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Old 16th June 2005, 02:50 PM   #1
hajame is offline hajame  Hong Kong
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Default FE166E BLH problem

I have built the officially recommended back loaded horn enclosure for my Fostex FE166E drivers. I have placed sound aborbants and sand into it to tune the sound. I found that the sound changes a lot upon changing the amount of materials placed in it but I don't think it is the right sound this driver should produce.

The mid-high frequencies disperse and become muddy when the enclosure is empty. When there is sound absorbant just behide the driver, mid-high dispersion problem is improved a lot. However, the overall sound is still not clear. I started filling sand to where the official datasheet told me(the canal below the driver). It seems to be optimum when the sand is of a certain volume but the sound is still slow, especially the bass.

Is it the "right" sound from a BLHed FE166E? Is there any better tuning recommeded?
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Old 16th June 2005, 06:14 PM   #2
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Try varying the density of the stuffing just behind the driver.
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Old 16th June 2005, 06:18 PM   #3
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There's no right or wrong answer here sadly. I suspect you're just going to have to experiment until you hit on the sound you like. I'm a little surprised you're finding the bass slow though. A few general questions / points to suggest.

Firstly, how long have you had the drivers? The FE166E takes around 300 hours before giving its best in my opinion. (unlike cables, caps etc, drivers do require break-in time.)

Next question -is the horn exactly as per the Fostex plans? I've known people have problems when they rounded off all the 'nasty' right-angles inside the cabinets, which is a big mistake -they're part of the design.

Third question: how are they positioned in your room -against the wall, in corners or pulled out?

Fourth; how are they coupled to the floor? If you've put spikes on them, try removing them, and using a large quantity of Blu-Tak or children's play-dough or something like those to completly cover the base, and then stand them on a couple of paving-slabs (you can always pretty them up later with some veneer etc, or splash out on some marble if you're feeling rich). This makes a HUGE difference to any speaker, particularly in terms of improving the bass-weight and general claity. Spikes are generally not A Good Idea in my view -you've instantly created an open acoustic cavity under the speaker, which is exactly the reverse of what you need.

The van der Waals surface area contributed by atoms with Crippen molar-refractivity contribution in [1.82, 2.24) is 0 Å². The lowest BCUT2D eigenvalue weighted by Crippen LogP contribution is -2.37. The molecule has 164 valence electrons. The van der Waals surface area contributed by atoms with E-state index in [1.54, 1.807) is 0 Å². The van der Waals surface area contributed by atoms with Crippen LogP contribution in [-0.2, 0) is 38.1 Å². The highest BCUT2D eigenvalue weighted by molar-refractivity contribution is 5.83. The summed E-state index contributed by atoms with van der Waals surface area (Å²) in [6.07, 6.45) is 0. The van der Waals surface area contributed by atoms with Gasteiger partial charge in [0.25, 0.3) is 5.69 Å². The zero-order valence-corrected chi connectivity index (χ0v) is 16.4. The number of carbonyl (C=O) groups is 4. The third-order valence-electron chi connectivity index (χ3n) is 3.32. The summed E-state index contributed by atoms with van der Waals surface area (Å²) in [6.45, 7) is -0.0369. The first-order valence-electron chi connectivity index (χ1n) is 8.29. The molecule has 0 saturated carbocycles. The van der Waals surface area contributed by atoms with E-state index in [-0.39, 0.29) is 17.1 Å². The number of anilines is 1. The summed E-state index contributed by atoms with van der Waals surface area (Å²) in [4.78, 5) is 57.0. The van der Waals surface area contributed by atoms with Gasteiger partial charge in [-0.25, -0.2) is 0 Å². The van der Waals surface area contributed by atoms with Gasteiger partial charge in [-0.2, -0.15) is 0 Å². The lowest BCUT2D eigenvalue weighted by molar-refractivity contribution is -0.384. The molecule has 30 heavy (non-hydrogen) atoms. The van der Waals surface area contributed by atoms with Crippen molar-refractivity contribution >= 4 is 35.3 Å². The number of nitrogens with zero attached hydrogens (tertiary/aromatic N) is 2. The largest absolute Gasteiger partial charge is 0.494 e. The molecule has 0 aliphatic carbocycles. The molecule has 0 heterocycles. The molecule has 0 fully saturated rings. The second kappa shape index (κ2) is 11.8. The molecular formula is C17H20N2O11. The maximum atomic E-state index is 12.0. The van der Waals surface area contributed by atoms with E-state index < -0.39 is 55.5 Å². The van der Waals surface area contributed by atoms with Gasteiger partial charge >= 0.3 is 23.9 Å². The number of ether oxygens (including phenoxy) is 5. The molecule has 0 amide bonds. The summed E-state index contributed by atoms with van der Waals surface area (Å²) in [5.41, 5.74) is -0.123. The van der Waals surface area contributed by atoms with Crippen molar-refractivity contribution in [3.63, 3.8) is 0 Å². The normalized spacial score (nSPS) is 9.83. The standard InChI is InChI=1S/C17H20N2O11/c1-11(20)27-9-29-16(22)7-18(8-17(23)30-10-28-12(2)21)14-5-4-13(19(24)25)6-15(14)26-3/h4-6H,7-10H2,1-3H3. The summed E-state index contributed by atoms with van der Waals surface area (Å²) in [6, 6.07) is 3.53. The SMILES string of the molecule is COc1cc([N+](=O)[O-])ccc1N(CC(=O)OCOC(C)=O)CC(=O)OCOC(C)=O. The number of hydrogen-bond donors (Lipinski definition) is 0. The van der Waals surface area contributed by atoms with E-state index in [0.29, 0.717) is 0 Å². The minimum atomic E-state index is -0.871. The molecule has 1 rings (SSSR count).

Best & good luck
Scott
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Old 16th June 2005, 07:48 PM   #4
weidok is offline weidok  Netherlands
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Quote:
Originally posted by Scottmoose
[Firstly, how long have you had the drivers? The FE166E takes around 300 hours before giving its best in my opinion. (unlike cables, caps etc, drivers do require break-in time.)


Best & good luck
Scott [/B]

Thats correct they have to burn in for a long time
I am playing with the Fostex FE 167 E and after 150 hours
playing the sound improved..

are you using a bsc network ??
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Old 17th June 2005, 02:26 AM   #5
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Did you use birch or mdf? I used birch and took the minimalist approach to deadening - plumber's putty on the basket and wool felt on the magnet. I like the sound, but I did several months of OB break-in while slowly building the cabinets. From the wording on the instructions I didn't get the feeling that they were recommending deadening as much as saying that if you felt you must do so, do it here and there. Figured I could always re-open them to insert more, but I haven't felt a need.